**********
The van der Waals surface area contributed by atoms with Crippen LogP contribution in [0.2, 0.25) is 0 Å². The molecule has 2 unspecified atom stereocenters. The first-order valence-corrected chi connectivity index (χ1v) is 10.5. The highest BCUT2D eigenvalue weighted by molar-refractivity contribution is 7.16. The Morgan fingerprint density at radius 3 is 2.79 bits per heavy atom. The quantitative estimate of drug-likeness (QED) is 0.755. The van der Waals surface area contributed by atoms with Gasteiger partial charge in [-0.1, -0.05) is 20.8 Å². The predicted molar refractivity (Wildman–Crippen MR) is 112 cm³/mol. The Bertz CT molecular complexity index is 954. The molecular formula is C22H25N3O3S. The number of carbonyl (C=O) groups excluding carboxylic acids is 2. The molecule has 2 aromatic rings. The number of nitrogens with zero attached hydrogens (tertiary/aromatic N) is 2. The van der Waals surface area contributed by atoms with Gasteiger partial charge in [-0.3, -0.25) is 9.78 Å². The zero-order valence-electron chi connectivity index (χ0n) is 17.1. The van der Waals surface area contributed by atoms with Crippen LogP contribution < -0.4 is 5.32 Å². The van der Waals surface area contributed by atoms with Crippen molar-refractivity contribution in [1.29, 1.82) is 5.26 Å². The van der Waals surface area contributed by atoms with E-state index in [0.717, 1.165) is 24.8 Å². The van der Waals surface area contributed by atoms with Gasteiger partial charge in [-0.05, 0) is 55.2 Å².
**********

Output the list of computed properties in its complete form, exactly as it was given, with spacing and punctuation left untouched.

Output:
The van der Waals surface area contributed by atoms with Crippen LogP contribution in [0.2, 0.25) is 0 Å². The molecule has 2 unspecified atom stereocenters. The first-order valence-corrected chi connectivity index (χ1v) is 10.5. The highest BCUT2D eigenvalue weighted by molar-refractivity contribution is 7.16. The Morgan fingerprint density at radius 3 is 2.79 bits per heavy atom. The quantitative estimate of drug-likeness (QED) is 0.755. The van der Waals surface area contributed by atoms with Gasteiger partial charge in [-0.1, -0.05) is 20.8 Å². The predicted molar refractivity (Wildman–Crippen MR) is 112 cm³/mol. The Bertz CT molecular complexity index is 954. The molecular formula is C22H25N3O3S. The number of carbonyl (C=O) groups excluding carboxylic acids is 2. The molecule has 2 aromatic rings. The number of nitrogens with zero attached hydrogens (tertiary/aromatic N) is 2. The van der Waals surface area contributed by atoms with Gasteiger partial charge in [-0.3, -0.25) is 9.78 Å². The zero-order valence-electron chi connectivity index (χ0n) is 17.1. The van der Waals surface area contributed by atoms with Crippen LogP contribution < -0.4 is 5.32 Å². The van der Waals surface area contributed by atoms with Crippen molar-refractivity contribution in [1.29, 1.82) is 5.26 Å². The van der Waals surface area contributed by atoms with E-state index in [0.717, 1.165) is 24.8 Å². The van der Waals surface area contributed by atoms with Gasteiger partial charge in [-0.05, 0) is 55.2 Å².